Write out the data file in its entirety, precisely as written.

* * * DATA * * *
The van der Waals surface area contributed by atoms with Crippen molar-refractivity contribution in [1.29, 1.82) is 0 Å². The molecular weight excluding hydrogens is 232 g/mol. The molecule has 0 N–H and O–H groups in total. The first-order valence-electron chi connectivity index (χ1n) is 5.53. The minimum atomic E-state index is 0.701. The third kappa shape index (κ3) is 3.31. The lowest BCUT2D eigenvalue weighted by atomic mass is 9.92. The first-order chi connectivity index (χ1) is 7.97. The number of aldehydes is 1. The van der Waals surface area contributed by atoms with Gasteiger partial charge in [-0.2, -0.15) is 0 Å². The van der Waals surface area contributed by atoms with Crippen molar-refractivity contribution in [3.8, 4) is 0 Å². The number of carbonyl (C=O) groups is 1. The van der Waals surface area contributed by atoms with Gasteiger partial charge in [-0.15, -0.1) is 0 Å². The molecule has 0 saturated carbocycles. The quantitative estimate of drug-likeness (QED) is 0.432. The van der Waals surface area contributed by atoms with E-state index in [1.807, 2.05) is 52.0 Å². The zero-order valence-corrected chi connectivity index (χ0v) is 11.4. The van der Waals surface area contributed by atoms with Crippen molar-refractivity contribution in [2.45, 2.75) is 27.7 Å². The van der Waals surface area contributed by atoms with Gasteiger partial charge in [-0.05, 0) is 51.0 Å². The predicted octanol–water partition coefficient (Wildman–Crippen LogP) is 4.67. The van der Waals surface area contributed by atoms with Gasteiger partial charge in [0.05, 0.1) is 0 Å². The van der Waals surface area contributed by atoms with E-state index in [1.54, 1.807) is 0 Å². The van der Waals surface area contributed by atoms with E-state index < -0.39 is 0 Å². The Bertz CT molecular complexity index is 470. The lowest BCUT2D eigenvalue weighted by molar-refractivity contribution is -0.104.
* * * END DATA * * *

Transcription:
The van der Waals surface area contributed by atoms with Crippen molar-refractivity contribution in [1.29, 1.82) is 0 Å². The molecular weight excluding hydrogens is 232 g/mol. The molecule has 0 N–H and O–H groups in total. The first-order valence-electron chi connectivity index (χ1n) is 5.53. The minimum atomic E-state index is 0.701. The third kappa shape index (κ3) is 3.31. The lowest BCUT2D eigenvalue weighted by atomic mass is 9.92. The first-order chi connectivity index (χ1) is 7.97. The number of aldehydes is 1. The van der Waals surface area contributed by atoms with Gasteiger partial charge in [-0.2, -0.15) is 0 Å². The van der Waals surface area contributed by atoms with Crippen molar-refractivity contribution in [3.8, 4) is 0 Å². The number of carbonyl (C=O) groups is 1. The van der Waals surface area contributed by atoms with Gasteiger partial charge in [-0.15, -0.1) is 0 Å². The molecule has 0 saturated carbocycles. The quantitative estimate of drug-likeness (QED) is 0.432. The van der Waals surface area contributed by atoms with E-state index in [1.807, 2.05) is 52.0 Å². The zero-order valence-corrected chi connectivity index (χ0v) is 11.4. The van der Waals surface area contributed by atoms with Crippen molar-refractivity contribution in [2.45, 2.75) is 27.7 Å². The van der Waals surface area contributed by atoms with Gasteiger partial charge in [-0.05, 0) is 51.0 Å². The predicted octanol–water partition coefficient (Wildman–Crippen LogP) is 4.67. The van der Waals surface area contributed by atoms with Gasteiger partial charge in [0.05, 0.1) is 0 Å². The van der Waals surface area contributed by atoms with E-state index in [1.54, 1.807) is 0 Å². The van der Waals surface area contributed by atoms with E-state index < -0.39 is 0 Å². The Bertz CT molecular complexity index is 470. The lowest BCUT2D eigenvalue weighted by molar-refractivity contribution is -0.104.